But she had odd strokes of luck. In 1987, for example, she answered a classified ad for a nanny for five boys in central Massachusetts. She applied and prayed. The family hired her. They paid her airfare to Boston and gave her use of a red Jeep and free time to take college classes. That opened the door to a new life in New England: a college degree, a career, family and the decision to become a pastor.
In 2008, while she was finishing seminary near Boston, DiPina read a Post-Dispatch story about a newborn boy abandoned and found alive in grass clippings in a Dumpster in the city’s West End. As in DiPina’s case, no relatives came forward. The city family court declared the child abandoned, and he was placed in foster care. DiPina told her story to a reporter as a way to urge the baby’s relatives to claim him. She wanted the child to know his ancestry, the knowledge she yearned for herself.
The Post-Dispatch chronicled DiPina’s graduation from seminary. Before the ceremony, DiPina prayed with her family for the abandoned baby, and for his mother to come forward.
``Give her the strength to seek help, Lord. She needs help, and you know it,’’ began the story in the Post-Dispatch.
While researching that story, a reporter learned that Leuckel was living near St. Louis and called him. When he heard the baby he found more than 40 years ago was alive and graduating seminary in Boston, he knew his prayers had been answered.
The Post-Dispatch story on DiPina ran in June 2008. No blood relatives came forward. Nor did any relatives claim the newborn abandoned in the West End.
DiPina went on with life in Massachusetts. The baby she prayed for was soon adopted by a local family. He is now in elementary school.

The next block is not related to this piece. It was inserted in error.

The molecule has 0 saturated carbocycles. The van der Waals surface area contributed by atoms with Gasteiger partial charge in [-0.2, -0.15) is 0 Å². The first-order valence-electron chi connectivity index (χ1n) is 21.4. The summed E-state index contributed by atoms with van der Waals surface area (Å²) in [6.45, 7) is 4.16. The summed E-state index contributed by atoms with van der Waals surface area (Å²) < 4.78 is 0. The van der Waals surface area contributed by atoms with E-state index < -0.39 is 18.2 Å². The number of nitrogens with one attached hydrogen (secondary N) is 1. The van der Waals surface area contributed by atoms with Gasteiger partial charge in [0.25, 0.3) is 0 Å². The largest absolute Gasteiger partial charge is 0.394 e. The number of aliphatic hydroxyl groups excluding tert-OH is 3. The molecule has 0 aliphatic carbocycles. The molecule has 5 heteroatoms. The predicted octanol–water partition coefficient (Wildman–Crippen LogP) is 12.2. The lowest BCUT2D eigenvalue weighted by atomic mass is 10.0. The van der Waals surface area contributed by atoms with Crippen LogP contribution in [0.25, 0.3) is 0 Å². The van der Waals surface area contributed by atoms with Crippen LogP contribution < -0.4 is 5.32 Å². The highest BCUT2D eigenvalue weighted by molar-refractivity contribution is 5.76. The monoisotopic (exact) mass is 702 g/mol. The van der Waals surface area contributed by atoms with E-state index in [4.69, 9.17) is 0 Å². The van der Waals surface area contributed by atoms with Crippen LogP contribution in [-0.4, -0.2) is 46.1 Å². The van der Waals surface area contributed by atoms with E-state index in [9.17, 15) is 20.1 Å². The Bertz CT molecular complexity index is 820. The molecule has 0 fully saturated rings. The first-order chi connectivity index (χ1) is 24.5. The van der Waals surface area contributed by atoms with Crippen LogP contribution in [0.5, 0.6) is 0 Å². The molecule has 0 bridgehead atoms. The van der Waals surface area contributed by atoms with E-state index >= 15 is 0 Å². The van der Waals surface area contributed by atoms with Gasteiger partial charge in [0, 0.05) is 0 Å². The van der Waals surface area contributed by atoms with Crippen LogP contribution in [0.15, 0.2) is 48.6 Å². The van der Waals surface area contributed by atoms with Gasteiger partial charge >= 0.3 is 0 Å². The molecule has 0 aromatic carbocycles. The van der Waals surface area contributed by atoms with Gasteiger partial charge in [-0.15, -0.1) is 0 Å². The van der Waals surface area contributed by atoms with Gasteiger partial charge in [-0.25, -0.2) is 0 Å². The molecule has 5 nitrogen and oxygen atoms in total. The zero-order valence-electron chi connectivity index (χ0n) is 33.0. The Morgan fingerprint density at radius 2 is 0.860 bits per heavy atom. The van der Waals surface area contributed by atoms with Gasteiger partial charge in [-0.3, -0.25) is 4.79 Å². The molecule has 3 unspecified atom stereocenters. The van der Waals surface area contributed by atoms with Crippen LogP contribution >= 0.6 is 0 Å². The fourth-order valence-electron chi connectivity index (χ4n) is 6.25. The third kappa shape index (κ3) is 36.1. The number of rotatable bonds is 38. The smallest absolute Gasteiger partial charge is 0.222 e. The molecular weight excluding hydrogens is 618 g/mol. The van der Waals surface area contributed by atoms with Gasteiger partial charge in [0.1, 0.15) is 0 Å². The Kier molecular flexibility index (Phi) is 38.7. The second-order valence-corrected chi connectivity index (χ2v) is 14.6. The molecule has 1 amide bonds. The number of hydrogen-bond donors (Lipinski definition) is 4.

DiPina is now a grandmother. She wrote a documentary on Sarah Collins Rudolph, the lone survivor of the 1963 Ku Klux Klan bombing of the 16th Street Baptist Church in Birmingham, Ala. She is an ordained minister with United Church of Christ and leads a congregation in Northbridge, Mass.
Last year, she decided to try again to solve the mystery of her past. She shared her story on Facebook. She consulted a St. Louis private detective. She tracked down one of the boys who found her on the lot; he now lives in California. She tried to run her DNA through state and federal crime computer records to find a match but was told it couldn’t be done.
And she made her first call to the Leuckels, who immediately welcomed a visit. The reunion happened Jan. 3 in the Leuckels’ Oakville condominium during a pouring rainstorm. DiPina sat with Leuckel, now 79, his wife, Barbara and their daughter Toni, near the print of the guardian angel hanging in the dining room.
Leuckel and DiPina happily recounted their lives. Leuckel recalled the details of finding DiPina: her checked dress, the blanket, the weeds and eerie silence, the feeling of being watched, the bond, like a father telling a daughter the story about the day she was born.
Then Leuckel told her about the prayers he whispered for her to the angel in the framed print. DiPina smiled and said she always knew she had a guardian angel.
``You know, George, you’re like the oldest person who knows me,’’ she said.
In the early 1980s, the Leuckels had a family portrait taken that still hangs in their living room. It shows the proud parents surrounded by their daughters, then ages 8 to 24. At the time, the family was living in Florissant. DiPina was in or likely on her way to Massachusetts.
``Well, if it had been in different times,’’ Leuckel told her, ``You might have been in that picture.’’
While in St. Louis, DiPina had other people and places to visit from her childhood, some with good memories, some not. As she drove her rental car away into the rain, the mystery of her abandonment continued. But she was certain of one true thing: All her life she had a guardian named George, who prayed to an angel to help guide her on her path.